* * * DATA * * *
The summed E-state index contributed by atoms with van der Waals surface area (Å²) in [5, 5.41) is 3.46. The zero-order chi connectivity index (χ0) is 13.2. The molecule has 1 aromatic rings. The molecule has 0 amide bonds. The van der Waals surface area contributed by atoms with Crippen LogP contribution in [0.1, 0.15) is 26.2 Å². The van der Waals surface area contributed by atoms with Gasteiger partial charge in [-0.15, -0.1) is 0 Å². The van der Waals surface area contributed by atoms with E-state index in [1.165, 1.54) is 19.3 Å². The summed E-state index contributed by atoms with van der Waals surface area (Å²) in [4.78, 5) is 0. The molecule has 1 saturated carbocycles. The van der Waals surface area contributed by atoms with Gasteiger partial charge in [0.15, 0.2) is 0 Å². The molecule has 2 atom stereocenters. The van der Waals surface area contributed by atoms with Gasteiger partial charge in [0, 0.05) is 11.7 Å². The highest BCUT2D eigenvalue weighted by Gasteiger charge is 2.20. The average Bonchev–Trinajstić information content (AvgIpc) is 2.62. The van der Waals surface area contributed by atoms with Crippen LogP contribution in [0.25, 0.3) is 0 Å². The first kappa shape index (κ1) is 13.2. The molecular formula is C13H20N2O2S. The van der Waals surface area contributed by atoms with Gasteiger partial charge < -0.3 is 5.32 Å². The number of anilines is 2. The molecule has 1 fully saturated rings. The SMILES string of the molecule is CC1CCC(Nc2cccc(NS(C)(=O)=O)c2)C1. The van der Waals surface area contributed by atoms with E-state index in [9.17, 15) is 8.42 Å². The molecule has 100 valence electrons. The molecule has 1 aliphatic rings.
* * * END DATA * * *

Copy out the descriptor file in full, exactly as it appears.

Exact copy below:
The summed E-state index contributed by atoms with van der Waals surface area (Å²) in [5, 5.41) is 3.46. The zero-order chi connectivity index (χ0) is 13.2. The molecule has 1 aromatic rings. The molecule has 0 amide bonds. The van der Waals surface area contributed by atoms with Crippen LogP contribution in [0.1, 0.15) is 26.2 Å². The van der Waals surface area contributed by atoms with Gasteiger partial charge in [-0.15, -0.1) is 0 Å². The van der Waals surface area contributed by atoms with E-state index in [1.165, 1.54) is 19.3 Å². The summed E-state index contributed by atoms with van der Waals surface area (Å²) in [4.78, 5) is 0. The molecule has 1 saturated carbocycles. The van der Waals surface area contributed by atoms with Gasteiger partial charge in [0.15, 0.2) is 0 Å². The molecule has 2 atom stereocenters. The van der Waals surface area contributed by atoms with Gasteiger partial charge in [0, 0.05) is 11.7 Å². The highest BCUT2D eigenvalue weighted by Gasteiger charge is 2.20. The average Bonchev–Trinajstić information content (AvgIpc) is 2.62. The van der Waals surface area contributed by atoms with Crippen LogP contribution in [0.25, 0.3) is 0 Å². The first kappa shape index (κ1) is 13.2. The molecular formula is C13H20N2O2S. The van der Waals surface area contributed by atoms with Gasteiger partial charge < -0.3 is 5.32 Å². The number of anilines is 2. The molecule has 1 fully saturated rings. The SMILES string of the molecule is CC1CCC(Nc2cccc(NS(C)(=O)=O)c2)C1. The van der Waals surface area contributed by atoms with E-state index in [9.17, 15) is 8.42 Å². The molecule has 100 valence electrons. The molecule has 1 aliphatic rings.